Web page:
# What's the probability of rolling the same number twice with a pair of dice?

There are a number of questions similar to this, but I'm asking about rolling two dice twice, not one die two times. Or I guess you could think of it as 4 dice total, with each pair distinguishable.

So Person A rolls two dice (d6) and gets some result between 2 and 12, with 7 being the most likely. Now Person B rolls two dice. What are the odds that Person B rolled the same number as Person A?

I've been trying to work this out for some time now, but it's been a while since I've taken Probability. (Do we have to do some conditional probability stuff here?)

I guess by 'number' you mean 'sum'. My answer is based on this guess.

The probability of rolling a sum of $s$ is $1/36$ times the number of ways to write $s$ as an ordered sum of two numbers from $1$ to $6$. If we let this number be $n(s)$, we have

$$n(2)=1,\ n(3)=2,\ n(4)=3,\ n(5)=4,\ n(6)=5.\ n(7)=6,$$ $$n(8)=5,\ n(9)=4,\ n(10)=3,\ n(11)=2,\ n(12) = 1.$$

The probability of rolling $s$ twice is $(n(s)/36)^2$, so the probability of rolling a number twice is

$$\frac{1}{36^2}.\left(2\sum_{k=1}^5 k^2 + 6^2\right)=\frac{1}{36^2}\left( 5(5+1)(10+1)/3 + 36\right)=\frac{146}{36^2}=\frac{73}{648}$$

Well, just go about it in the simplest way possible. There is no need for conditional probability here because the second roll is independent of the first.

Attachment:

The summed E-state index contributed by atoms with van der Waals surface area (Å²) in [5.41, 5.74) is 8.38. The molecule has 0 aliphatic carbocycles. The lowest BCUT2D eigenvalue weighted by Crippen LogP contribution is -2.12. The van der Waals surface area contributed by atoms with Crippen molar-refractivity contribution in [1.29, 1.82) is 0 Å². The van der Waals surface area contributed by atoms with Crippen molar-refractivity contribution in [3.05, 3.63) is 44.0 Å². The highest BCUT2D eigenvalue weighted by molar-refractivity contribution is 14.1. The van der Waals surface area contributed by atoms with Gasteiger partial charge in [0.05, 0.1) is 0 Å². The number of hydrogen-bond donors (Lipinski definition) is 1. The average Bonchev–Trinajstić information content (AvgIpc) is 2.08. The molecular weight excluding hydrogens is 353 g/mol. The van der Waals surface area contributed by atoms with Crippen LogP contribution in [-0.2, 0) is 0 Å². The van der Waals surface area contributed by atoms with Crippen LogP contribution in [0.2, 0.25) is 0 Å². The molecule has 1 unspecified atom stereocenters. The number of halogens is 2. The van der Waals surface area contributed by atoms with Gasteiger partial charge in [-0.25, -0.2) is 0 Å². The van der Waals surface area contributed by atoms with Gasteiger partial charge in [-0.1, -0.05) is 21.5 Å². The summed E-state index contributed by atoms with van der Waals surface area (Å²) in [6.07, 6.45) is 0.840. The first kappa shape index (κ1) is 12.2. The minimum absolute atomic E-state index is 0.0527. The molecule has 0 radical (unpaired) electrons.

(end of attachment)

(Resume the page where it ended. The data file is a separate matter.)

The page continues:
If $X_1$ is the first roll and $X_2$ is the second one, the probability of them being the same is:

$$P(X_1=X_2) = \sum_{n=2}^{12} {\left[ P(X_1=n) P(X_2=n) \right]} = \sum_{n=2}^{12} {\left[ P(X=n)^2 \right]}$$

because the probability functions are identical

Note that the value of $P$ depends on $n$ because some numbers are more probable than others when you have two dice. This is the only difference with the similar problem of single die rolls.

• I'm getting 101/648. Sound about right? Sep 30, 2014 at 18:08
• I get something else. Sep 30, 2014 at 18:17
• I think the number in Prometheus' reply is correct so you should be getting $\frac{73}{648}$ Sep 30, 2014 at 18:43
• Ahh, typo. Got it. Thanks! Sep 30, 2014 at 19:06

Because both pairs of dice are independent, call their sums $S_1$ and $S_2$, this is just $P(S_1 = 2)\cdot P(S_2=2) + P(S_1 = 3)\cdot P(S_2=3) + \ldots + P(S_1 = 12)\cdot P(S_2 = 12)$

And the probabilities of $S_i=2,3,\ldots,12$ is are classical ($\frac{1}{36}$ for 2 and 12, $\frac{2}{36}$ for 3 and 11, up to $\frac{6}{36}$ for sum 7).